In a cheeky jab at the U.S. spying program that Snowden unveiled through leaks to the media, the South American nation offered $23 million per year to finance human rights training.
The funding would be destined to help "avoid violations of privacy, torture and other actions that are denigrating to humanity," Alvarado said. He said the amount was the equivalent of what Ecuador gained each year from the trade benefits.
I'm not sure the $23m applies only to the flower industry - it reads like it applies to the value of the total agreement to Ecuador. - I do mention upthread that without actually knowing the details of the agreement we're all just speculating.
But you asked where I got $23m from... and the answer was the article.
and my larger point still stands anyway... Ecuador apparently sell $5 billion in oil to the US... BILLION not million. A loss of $23million is still chump change. A loss of $230m probably wouldn't affect much.
Oh, and buy Fair-Trade if possible.
Which makes the move even less sensible from the U.S. side, because the U.S. program is not only some kind of selfless charity, but an attempt at reducing drug trafficking. Placing tariff barriers on legal exports like flowers and fruits just shifts the curve of how economically attractive illegal exports like coca look in comparison.
Why do you assume this money is set aside and actually exists when it sounds like a simple stunt?
China and others have their own set of problems, but they might make for better trade partners than the U.S., and China in particular is really lobbying itself as an option... lots of multibillion dollar government works and stuff that usually went to U.S., Europe, Japan or Korea by default are going to China now.
And Ecuador is now selling its oil to China, not the U.S.
The U.S. is losing control of its "backyard", which used to be economic colonies.
However, Ecuador is uniquely tied to the U.S. by having adopted the dollar, and the U.S. still imports twice as much as China, so yes, this will hurt.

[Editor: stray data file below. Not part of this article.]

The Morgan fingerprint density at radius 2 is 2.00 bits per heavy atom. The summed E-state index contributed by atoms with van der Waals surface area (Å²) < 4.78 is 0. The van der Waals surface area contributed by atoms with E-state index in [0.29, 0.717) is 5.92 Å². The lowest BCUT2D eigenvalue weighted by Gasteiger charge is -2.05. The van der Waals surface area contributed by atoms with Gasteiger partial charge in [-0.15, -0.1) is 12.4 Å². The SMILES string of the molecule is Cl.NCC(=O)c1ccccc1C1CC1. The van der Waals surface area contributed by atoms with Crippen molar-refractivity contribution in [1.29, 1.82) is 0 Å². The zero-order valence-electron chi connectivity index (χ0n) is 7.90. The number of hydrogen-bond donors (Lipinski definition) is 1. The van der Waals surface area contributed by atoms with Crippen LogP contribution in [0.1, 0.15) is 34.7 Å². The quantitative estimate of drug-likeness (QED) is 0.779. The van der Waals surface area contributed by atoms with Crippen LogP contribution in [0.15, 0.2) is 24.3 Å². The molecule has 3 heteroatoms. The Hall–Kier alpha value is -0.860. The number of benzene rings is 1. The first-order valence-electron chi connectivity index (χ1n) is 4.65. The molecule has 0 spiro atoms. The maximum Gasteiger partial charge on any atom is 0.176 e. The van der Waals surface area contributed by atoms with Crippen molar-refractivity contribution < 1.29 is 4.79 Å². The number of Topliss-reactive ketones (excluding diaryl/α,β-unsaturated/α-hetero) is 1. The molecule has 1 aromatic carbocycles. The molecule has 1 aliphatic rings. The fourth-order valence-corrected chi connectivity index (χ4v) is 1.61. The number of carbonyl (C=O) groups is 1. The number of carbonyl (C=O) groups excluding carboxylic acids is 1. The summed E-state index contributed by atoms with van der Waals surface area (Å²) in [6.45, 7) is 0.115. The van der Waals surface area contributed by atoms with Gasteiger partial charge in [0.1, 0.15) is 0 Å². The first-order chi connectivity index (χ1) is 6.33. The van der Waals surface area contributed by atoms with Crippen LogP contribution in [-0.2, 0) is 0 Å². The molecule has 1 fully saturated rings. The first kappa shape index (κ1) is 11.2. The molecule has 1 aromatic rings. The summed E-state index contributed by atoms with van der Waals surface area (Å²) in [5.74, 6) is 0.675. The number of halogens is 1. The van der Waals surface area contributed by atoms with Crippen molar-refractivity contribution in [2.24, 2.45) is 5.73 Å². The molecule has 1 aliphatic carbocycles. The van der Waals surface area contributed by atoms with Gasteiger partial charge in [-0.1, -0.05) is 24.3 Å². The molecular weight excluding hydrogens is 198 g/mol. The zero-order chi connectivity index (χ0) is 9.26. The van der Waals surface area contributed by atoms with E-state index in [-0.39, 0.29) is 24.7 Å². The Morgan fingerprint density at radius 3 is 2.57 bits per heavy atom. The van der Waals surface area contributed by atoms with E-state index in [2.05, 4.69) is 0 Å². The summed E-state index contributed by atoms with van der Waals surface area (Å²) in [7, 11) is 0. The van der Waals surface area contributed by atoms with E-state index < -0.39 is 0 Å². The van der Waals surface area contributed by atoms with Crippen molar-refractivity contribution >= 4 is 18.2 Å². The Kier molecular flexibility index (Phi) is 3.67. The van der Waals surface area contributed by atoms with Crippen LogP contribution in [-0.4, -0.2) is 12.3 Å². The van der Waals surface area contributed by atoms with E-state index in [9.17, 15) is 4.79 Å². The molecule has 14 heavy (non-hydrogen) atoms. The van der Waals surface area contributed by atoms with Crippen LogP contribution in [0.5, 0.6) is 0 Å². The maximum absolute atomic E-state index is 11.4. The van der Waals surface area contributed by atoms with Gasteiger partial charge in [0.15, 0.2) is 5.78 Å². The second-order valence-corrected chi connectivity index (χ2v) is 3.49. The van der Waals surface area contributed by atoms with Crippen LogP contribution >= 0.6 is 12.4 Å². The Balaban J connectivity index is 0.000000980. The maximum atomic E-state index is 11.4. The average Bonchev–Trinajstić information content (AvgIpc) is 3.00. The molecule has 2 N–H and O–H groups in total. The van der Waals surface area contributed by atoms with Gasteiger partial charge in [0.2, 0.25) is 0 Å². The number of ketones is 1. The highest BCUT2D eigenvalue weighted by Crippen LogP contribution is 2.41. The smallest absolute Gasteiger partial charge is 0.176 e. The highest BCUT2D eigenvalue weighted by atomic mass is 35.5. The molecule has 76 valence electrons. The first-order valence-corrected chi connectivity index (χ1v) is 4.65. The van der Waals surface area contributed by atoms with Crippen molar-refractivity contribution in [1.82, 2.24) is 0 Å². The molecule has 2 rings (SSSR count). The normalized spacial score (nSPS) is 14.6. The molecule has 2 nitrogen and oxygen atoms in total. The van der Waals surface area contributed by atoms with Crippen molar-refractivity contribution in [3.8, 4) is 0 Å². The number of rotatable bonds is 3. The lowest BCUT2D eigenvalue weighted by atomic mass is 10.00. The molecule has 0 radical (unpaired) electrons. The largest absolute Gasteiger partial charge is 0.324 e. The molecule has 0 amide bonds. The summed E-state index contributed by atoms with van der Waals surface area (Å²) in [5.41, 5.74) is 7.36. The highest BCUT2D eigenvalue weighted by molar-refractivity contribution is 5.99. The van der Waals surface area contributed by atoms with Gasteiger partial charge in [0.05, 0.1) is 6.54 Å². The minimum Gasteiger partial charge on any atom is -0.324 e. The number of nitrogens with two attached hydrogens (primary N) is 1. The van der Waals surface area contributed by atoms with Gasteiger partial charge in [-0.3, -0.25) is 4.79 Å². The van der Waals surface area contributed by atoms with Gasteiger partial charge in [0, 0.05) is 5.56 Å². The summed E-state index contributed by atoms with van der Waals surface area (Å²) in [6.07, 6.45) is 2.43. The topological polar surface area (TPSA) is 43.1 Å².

The U.S. is a few Dick Cheneys away from getting worse than China.
Not to mention many people over here still HATE the U.S. because of their support to the murderous dictatorships of the 70's - I don't think China is going to get much worse than that. I was born in 1981 so I obviously don't have memories of the time, but the current Uruguayan president was a former guerrilla fighter from that time, so the memories are ever present.
You may not believe yet that China could be bad. I would love to dream of a benificent Chinese world hegemon. But if China can't even give freedom to its own people, what's it going to do to others?
The US is, in my view, the least worst option by a long way.
So far China is worse in its regard for ecology and human rights, but the U.S. is backwards in shoving down our throats absurd legislation, especially copyright and patent laws (one of the main reasons Uruguay doesn't have a preferential trade treaty with the U.S.), and it's almost a radical religious country in some points (Uruguay is secular), and extremely self-absorbed (much like China!).
It is ironically easier for me as an Uruguayan citizen to visit China than the U.S. due to increased visa restrictions and xenophobia.
I didn't say Chinese hegemony was good, they're probably not much better, but I do think and see them getting better, while I see the U.S. sliding down. At which point Chinese would be more tolerable (the lesser evil, not necessarily better or good) than the U.S., I don't know, but they're getting nearer than an U.S.-centric view might lead you to believe.
Maybe it provides morale for the average Ecuadorian, some faith and pride in their government. I wish ours would sometimes take a stand on human rights in the face of a more economically convenient option. However, I'll admit I'm not very familiar with Ecuador's political climate, it very well could be a hollow scheme.
Heck, journalist alone will probably spend a million over the next several years following Snowden around
I consider myself a patriotic USA citizen, but our government's cracking down on whistle blowers in the last 4 or 5 years has really gone too far. Our laws + punishments for whistle blowers is way out of whack with the rest of the world (I think the crimes Snowden is accused of carry a maximum sentence of 2 years in the UK, and less in most other European countries).
Has anyone seen an Ecuadorian press release?